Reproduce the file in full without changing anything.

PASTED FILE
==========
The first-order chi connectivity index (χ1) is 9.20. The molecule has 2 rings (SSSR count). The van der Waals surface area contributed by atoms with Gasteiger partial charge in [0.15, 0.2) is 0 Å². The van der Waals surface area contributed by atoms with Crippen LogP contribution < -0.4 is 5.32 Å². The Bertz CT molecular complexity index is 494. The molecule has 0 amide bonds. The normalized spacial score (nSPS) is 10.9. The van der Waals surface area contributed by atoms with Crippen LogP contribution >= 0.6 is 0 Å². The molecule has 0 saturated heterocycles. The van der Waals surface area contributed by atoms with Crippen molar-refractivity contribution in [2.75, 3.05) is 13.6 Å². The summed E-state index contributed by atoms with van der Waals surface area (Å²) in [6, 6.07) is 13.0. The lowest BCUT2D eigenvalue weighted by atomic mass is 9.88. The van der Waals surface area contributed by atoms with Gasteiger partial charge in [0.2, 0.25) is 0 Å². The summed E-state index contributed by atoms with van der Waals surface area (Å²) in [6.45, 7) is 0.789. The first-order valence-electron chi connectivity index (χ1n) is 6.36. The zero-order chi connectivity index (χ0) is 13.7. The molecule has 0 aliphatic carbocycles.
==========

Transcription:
The first-order chi connectivity index (χ1) is 9.20. The molecule has 2 rings (SSSR count). The van der Waals surface area contributed by atoms with Gasteiger partial charge in [0.15, 0.2) is 0 Å². The van der Waals surface area contributed by atoms with Crippen LogP contribution < -0.4 is 5.32 Å². The Bertz CT molecular complexity index is 494. The molecule has 0 amide bonds. The normalized spacial score (nSPS) is 10.9. The van der Waals surface area contributed by atoms with Crippen LogP contribution >= 0.6 is 0 Å². The molecule has 0 saturated heterocycles. The van der Waals surface area contributed by atoms with Crippen molar-refractivity contribution in [2.75, 3.05) is 13.6 Å². The summed E-state index contributed by atoms with van der Waals surface area (Å²) in [6, 6.07) is 13.0. The lowest BCUT2D eigenvalue weighted by atomic mass is 9.88. The van der Waals surface area contributed by atoms with Gasteiger partial charge in [0.2, 0.25) is 0 Å². The summed E-state index contributed by atoms with van der Waals surface area (Å²) in [6.45, 7) is 0.789. The first-order valence-electron chi connectivity index (χ1n) is 6.36. The zero-order chi connectivity index (χ0) is 13.7. The molecule has 0 aliphatic carbocycles.